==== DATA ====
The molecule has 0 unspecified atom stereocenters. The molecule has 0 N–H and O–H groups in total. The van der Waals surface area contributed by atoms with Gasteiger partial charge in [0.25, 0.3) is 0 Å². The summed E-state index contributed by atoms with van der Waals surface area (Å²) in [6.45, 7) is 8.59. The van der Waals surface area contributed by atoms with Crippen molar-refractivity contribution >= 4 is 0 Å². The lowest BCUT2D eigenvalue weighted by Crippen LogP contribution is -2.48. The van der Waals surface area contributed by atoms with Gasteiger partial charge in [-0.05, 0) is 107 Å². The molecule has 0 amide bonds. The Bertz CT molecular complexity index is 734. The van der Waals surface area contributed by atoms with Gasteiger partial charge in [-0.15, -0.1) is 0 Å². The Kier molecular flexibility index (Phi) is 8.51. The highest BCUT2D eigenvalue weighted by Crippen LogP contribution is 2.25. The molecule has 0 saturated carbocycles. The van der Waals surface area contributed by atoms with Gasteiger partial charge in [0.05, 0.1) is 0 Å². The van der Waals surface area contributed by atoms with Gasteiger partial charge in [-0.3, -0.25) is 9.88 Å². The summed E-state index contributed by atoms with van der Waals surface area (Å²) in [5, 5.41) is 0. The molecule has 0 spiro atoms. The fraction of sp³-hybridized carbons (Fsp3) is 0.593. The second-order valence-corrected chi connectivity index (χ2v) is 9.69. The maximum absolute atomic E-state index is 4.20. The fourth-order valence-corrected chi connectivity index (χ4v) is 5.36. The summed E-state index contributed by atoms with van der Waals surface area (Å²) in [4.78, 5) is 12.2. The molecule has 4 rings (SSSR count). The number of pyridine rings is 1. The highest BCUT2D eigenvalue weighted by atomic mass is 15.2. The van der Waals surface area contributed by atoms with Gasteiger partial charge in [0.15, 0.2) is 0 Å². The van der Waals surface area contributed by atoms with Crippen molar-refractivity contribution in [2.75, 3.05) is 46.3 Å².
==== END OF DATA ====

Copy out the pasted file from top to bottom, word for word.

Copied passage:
The molecule has 0 unspecified atom stereocenters. The molecule has 0 N–H and O–H groups in total. The van der Waals surface area contributed by atoms with Gasteiger partial charge in [0.25, 0.3) is 0 Å². The summed E-state index contributed by atoms with van der Waals surface area (Å²) in [6.45, 7) is 8.59. The van der Waals surface area contributed by atoms with Crippen molar-refractivity contribution >= 4 is 0 Å². The lowest BCUT2D eigenvalue weighted by Crippen LogP contribution is -2.48. The van der Waals surface area contributed by atoms with Gasteiger partial charge in [-0.05, 0) is 107 Å². The molecule has 0 amide bonds. The Bertz CT molecular complexity index is 734. The van der Waals surface area contributed by atoms with Gasteiger partial charge in [-0.15, -0.1) is 0 Å². The Kier molecular flexibility index (Phi) is 8.51. The highest BCUT2D eigenvalue weighted by Crippen LogP contribution is 2.25. The molecule has 0 saturated carbocycles. The van der Waals surface area contributed by atoms with Gasteiger partial charge in [0.05, 0.1) is 0 Å². The van der Waals surface area contributed by atoms with Gasteiger partial charge in [-0.3, -0.25) is 9.88 Å². The summed E-state index contributed by atoms with van der Waals surface area (Å²) in [5, 5.41) is 0. The molecule has 0 spiro atoms. The fraction of sp³-hybridized carbons (Fsp3) is 0.593. The second-order valence-corrected chi connectivity index (χ2v) is 9.69. The maximum absolute atomic E-state index is 4.20. The fourth-order valence-corrected chi connectivity index (χ4v) is 5.36. The summed E-state index contributed by atoms with van der Waals surface area (Å²) in [4.78, 5) is 12.2. The molecule has 4 rings (SSSR count). The number of pyridine rings is 1. The highest BCUT2D eigenvalue weighted by atomic mass is 15.2. The van der Waals surface area contributed by atoms with Gasteiger partial charge in [0.15, 0.2) is 0 Å². The van der Waals surface area contributed by atoms with Crippen molar-refractivity contribution in [2.75, 3.05) is 46.3 Å².